Her story

A forthcoming book looks at how judgments from New Zealand legal history would differ had they been written from the perspective of mana wāhine.

Let me tell you a short story. This case is well known to those familiar with New Zealand legal history. It involves a woman called Waipapakura from the Ngāti Hineuru hapū of Te Āti Awa. One day in 1911 she used nets on poles to go fishing in the tidal waters of the Waitōtara River. History doesn't tell us if the fish were biting that day, just that she stuck her poles in the bed and got to work. At some point, a fisheries officer came along, told her she wasn't allowed to do what she was doing, and took her poles and nets away. Just one small story of Māori having their practices interrupted or obliterated by Those Who Knew Better. On this occasion the woman bit back and sued the officer for the return of her nets.

The stories that others tell about us can also come to define us; even when they are false, because they often hold pieces of truth that wound, like tiny unseen shards of broken glass.

Our legal system is the source of many stories about Māori in New Zealand society, including the broad and depressing story of how we have become, in the last 40 years, a hyper-incarcerated people, arrested, locked up, and more heavily punished for criminal behaviour than our population numbers warrant.

There are other older stories too; of how Māori have been excluded, ignored, discriminated against and plundered, by way of the legal system over the course of the past 175 years or so. We need little reminding of these bad and true stories; of the lands stolen, confiscated, and lost, often completely "legally", of customary marriages and family relationships being ignored, or trampled, of the depletion of our language and cultural practices.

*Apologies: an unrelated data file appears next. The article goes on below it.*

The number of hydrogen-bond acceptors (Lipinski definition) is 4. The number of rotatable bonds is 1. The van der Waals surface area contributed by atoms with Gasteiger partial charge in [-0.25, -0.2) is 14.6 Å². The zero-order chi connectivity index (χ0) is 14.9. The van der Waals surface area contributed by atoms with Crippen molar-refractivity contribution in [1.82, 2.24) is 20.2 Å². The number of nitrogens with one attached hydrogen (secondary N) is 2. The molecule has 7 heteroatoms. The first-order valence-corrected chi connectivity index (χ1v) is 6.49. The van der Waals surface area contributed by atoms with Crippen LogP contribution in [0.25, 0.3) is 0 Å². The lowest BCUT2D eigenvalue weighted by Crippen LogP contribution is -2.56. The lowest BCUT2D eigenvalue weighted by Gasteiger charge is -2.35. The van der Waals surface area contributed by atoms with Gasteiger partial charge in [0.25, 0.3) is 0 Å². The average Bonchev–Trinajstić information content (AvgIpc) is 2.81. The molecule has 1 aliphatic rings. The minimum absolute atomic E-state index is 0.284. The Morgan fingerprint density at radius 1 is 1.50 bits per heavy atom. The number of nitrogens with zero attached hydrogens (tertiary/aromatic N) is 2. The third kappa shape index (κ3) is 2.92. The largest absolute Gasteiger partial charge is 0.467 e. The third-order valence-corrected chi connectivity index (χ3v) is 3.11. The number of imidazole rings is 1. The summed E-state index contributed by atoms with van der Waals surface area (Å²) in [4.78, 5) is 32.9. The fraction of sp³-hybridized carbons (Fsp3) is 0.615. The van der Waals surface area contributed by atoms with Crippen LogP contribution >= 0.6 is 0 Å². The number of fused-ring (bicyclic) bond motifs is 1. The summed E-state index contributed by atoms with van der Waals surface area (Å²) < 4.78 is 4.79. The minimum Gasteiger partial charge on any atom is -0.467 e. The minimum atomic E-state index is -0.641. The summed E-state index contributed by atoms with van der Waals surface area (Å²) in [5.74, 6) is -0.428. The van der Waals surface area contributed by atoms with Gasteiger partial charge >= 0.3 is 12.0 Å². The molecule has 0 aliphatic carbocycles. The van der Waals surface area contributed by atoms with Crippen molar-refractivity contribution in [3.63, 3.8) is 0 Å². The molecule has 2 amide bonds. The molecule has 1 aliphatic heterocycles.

In this powerful story of exclusion and loss, the position of Māori women has often been unseen, because the New Zealand legal system has also long failed to recognise women and children anyway. The notion that Māori women could have specific rights, authority, cultural expressions, tikanga, or even opinions that required protection or attention was usually anathema to the New Zealand legal system in the 19th and 20th centuries.

This exclusion of the voices and mana of wāhine Māori began very early. In 19th century Māori society important decisions were often made in hui rūnanga. Māori women were integral to such gatherings, as noted in the Te Manuhiri Tuarangi and Maori Intelligencer in August 1861, one of the pro-government Māori newspapers of the time, bemoaning such mana being afforded women's voices:
"With the Maori Runanga, all must assemble together, the small and the great, the husband, the wife, the old man, the old woman and the children, the knowing and the foolish, the thoughtful and the presumptuous: these all obtain admittance to the Runanga Maori, with all their thoughts and speeches: this woman gets up and has her talk, and that youth gets up and has his...

Article continues in issue 135

hrc

 

The magazine

The MagazineSubscribe

Connect with Mana

facebook twitter instagram
×

Subscribe to our free newsletter for news and prizes